4. Are Scientists always right, consistently infallible?

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5 responses to “4. Are Scientists always right, consistently infallible?”

  1. I doubt they would believe that. People are capable of believing all kinds of things and I suspect they have something in their heads that justifies only giving “lip service.”

  2. I totally agree with you when you say “but ultimately one should be careful about how far one goes in the other direction.” if you have got the ‘Fundamentalist’ type of Christianity in mind (where the words ‘severe’ ‘judgemental’ ‘legalistic’ and ‘joyless’ may describe them).
    On the other hand I would disagree – if someone didn’t WHOLEHEARTEDLY embrace the teachings of Jesus and commit themselves to Him then they would be at best just be showing lip service and at worst would actually be a fraud.

  3. It seems unfortunately that that is the case. Although me and my housemates might giggle when an advert proclaims the products was developed WITH SCIENCE!!! the fact is many people will take that as confirmation.

    Similarly news stories often take extreme bits of preliminary research and sensationalise them, then people get confused when a contradictory article is published the next day.

    So care should be taken to understand how science works, but ultimately one should be careful about how far one goes in the other direction.

  4. Thanks Adam for your comment.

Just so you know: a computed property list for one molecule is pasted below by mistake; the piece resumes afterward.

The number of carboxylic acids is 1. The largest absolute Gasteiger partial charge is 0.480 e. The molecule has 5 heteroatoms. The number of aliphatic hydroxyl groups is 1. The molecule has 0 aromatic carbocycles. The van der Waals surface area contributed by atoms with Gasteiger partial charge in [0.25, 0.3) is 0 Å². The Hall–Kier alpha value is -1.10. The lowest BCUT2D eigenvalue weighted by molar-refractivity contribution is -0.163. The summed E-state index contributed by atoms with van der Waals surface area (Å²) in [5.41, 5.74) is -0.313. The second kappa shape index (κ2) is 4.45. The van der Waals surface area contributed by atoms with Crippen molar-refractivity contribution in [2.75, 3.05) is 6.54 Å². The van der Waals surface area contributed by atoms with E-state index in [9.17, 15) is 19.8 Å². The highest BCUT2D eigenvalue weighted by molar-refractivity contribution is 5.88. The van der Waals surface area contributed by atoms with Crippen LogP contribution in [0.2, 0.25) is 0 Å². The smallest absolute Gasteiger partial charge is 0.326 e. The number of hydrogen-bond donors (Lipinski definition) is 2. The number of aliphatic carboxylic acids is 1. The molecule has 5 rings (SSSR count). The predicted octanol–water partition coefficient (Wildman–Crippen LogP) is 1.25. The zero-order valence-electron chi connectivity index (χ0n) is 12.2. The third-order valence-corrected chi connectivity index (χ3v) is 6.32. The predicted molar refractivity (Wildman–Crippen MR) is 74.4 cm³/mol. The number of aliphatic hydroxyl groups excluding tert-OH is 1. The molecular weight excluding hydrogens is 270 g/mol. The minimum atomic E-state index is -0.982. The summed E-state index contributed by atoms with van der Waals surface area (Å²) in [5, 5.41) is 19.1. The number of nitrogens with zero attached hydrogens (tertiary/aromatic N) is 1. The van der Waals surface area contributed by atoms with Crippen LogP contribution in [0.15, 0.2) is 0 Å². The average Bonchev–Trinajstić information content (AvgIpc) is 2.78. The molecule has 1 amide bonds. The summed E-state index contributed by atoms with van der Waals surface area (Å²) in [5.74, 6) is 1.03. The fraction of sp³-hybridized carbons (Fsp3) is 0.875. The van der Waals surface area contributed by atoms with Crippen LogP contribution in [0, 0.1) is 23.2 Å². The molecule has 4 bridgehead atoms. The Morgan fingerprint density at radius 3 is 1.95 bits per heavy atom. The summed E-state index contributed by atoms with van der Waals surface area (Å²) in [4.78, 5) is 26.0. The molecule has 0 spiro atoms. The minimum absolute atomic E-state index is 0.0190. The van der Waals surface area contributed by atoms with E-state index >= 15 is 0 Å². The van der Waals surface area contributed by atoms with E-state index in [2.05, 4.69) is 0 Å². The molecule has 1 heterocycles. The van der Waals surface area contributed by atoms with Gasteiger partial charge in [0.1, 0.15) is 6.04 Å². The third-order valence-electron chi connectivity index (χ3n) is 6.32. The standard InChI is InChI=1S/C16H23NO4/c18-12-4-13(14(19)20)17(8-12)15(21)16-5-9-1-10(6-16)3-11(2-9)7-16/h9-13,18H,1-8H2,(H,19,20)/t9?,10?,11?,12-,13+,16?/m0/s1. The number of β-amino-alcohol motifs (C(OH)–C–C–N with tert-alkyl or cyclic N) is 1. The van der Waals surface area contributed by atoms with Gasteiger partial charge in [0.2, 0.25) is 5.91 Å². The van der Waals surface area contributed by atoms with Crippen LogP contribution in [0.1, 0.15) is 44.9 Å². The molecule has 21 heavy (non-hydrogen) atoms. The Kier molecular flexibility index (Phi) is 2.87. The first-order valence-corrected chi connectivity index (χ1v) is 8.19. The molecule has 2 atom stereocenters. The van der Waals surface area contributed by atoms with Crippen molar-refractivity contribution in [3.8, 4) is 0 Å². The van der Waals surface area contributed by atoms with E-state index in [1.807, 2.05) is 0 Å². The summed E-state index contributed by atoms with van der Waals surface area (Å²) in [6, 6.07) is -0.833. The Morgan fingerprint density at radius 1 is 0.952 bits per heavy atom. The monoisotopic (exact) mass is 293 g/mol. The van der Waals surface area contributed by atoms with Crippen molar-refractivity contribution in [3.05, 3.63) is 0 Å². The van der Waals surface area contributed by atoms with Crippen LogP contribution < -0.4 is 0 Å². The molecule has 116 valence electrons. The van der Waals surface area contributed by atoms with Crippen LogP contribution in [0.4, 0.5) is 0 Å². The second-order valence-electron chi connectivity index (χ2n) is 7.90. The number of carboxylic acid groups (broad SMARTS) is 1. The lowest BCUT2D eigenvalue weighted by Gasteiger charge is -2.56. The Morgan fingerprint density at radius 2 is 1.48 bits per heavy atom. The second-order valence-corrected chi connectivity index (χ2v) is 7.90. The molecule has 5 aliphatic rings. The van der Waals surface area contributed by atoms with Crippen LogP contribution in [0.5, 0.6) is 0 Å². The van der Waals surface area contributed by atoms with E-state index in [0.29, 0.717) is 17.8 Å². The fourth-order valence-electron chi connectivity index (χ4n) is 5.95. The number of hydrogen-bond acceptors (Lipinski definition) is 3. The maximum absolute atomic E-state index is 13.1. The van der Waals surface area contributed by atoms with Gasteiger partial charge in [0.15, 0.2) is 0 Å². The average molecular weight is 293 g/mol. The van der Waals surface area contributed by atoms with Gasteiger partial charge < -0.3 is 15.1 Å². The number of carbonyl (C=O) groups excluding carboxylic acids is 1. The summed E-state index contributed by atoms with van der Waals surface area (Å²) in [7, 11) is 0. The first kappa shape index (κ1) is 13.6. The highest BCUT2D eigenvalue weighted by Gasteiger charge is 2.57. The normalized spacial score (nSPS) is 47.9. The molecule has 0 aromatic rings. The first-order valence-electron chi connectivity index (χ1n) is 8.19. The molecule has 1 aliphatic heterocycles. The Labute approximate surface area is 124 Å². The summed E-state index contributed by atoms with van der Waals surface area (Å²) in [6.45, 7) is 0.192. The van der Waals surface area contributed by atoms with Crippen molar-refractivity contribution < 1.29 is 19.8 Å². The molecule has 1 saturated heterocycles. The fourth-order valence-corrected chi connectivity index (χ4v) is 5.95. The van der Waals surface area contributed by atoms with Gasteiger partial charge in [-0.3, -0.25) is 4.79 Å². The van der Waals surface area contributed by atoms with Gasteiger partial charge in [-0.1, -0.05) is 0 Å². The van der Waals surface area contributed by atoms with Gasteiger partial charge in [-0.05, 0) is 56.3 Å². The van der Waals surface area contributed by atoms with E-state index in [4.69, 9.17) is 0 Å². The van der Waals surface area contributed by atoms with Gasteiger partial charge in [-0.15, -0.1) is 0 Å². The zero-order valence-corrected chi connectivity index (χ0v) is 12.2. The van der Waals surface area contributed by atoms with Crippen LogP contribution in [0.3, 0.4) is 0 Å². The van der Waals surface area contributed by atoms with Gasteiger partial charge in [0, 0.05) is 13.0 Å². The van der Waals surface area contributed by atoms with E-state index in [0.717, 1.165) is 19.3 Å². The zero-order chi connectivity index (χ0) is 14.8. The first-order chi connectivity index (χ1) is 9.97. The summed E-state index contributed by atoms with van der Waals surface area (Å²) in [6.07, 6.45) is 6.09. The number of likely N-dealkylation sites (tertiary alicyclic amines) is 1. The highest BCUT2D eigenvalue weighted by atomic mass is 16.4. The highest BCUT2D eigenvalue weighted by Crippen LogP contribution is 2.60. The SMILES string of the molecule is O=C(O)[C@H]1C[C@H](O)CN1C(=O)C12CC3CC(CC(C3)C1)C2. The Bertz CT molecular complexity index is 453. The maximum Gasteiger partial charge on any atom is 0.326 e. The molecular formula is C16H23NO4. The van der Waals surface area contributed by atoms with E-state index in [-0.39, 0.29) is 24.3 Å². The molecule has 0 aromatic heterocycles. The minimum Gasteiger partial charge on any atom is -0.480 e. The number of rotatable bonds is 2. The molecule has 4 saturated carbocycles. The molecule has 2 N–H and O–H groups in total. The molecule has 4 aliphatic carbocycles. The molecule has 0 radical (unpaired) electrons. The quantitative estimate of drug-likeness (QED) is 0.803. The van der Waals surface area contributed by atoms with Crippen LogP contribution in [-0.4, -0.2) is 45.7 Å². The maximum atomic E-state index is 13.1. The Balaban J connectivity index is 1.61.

I am not against science – it is a wonderful tool to discover things, and I guess scientists know their fallibility, but I’m not so sure the general public are so aware of the fallibility side of it – hence my post.
    My unwritten assumption is that a number of people see Christians as ‘blindly accepting’ the Bible. For me that is the ‘faith’ bit in something we believe to be true.
    The post was emphasizing what I have observed, and feel is not recognised, that there are people who accept the statements of science without questioning it – a ‘blindly accepting’ it through ‘faith’ if you like.
    I hope I have fully understood your comment.

  5. But both scientists and religious-types are examining an allegedly unchanging source – reality and the Bible respectively – and then making potentially fallible observations about it.

    Thus to compare the source of one with the interpretation with the other is to make a false comparison. The source of both remains fairly consistent and the interpretations of both can be wrong.

    As such to dismiss one as fallible whilst accepting another is ultimately unfounded, at least on this line of reasoning.

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